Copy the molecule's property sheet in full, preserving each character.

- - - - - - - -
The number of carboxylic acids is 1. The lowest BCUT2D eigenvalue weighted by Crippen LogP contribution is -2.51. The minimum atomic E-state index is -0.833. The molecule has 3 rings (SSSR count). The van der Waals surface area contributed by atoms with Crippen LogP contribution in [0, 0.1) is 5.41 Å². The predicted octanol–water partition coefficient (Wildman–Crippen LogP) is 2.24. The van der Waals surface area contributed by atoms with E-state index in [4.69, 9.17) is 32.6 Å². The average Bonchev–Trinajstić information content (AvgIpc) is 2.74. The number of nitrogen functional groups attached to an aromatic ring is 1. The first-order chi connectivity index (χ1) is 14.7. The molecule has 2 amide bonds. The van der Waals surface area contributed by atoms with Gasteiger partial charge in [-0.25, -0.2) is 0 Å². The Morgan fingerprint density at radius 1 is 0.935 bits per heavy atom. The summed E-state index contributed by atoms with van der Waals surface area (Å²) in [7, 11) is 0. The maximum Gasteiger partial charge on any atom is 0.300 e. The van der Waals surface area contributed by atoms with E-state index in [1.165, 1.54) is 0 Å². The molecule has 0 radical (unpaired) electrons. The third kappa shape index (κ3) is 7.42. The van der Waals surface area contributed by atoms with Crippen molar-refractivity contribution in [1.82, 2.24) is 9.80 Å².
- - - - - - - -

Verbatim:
The number of carboxylic acids is 1. The lowest BCUT2D eigenvalue weighted by Crippen LogP contribution is -2.51. The minimum atomic E-state index is -0.833. The molecule has 3 rings (SSSR count). The van der Waals surface area contributed by atoms with Crippen LogP contribution in [0, 0.1) is 5.41 Å². The predicted octanol–water partition coefficient (Wildman–Crippen LogP) is 2.24. The van der Waals surface area contributed by atoms with E-state index in [4.69, 9.17) is 32.6 Å². The average Bonchev–Trinajstić information content (AvgIpc) is 2.74. The number of nitrogen functional groups attached to an aromatic ring is 1. The first-order chi connectivity index (χ1) is 14.7. The molecule has 2 amide bonds. The van der Waals surface area contributed by atoms with Gasteiger partial charge in [-0.25, -0.2) is 0 Å². The Morgan fingerprint density at radius 1 is 0.935 bits per heavy atom. The summed E-state index contributed by atoms with van der Waals surface area (Å²) in [7, 11) is 0. The maximum Gasteiger partial charge on any atom is 0.300 e. The van der Waals surface area contributed by atoms with E-state index in [1.165, 1.54) is 0 Å². The molecule has 0 radical (unpaired) electrons. The third kappa shape index (κ3) is 7.42. The van der Waals surface area contributed by atoms with Crippen molar-refractivity contribution in [1.82, 2.24) is 9.80 Å².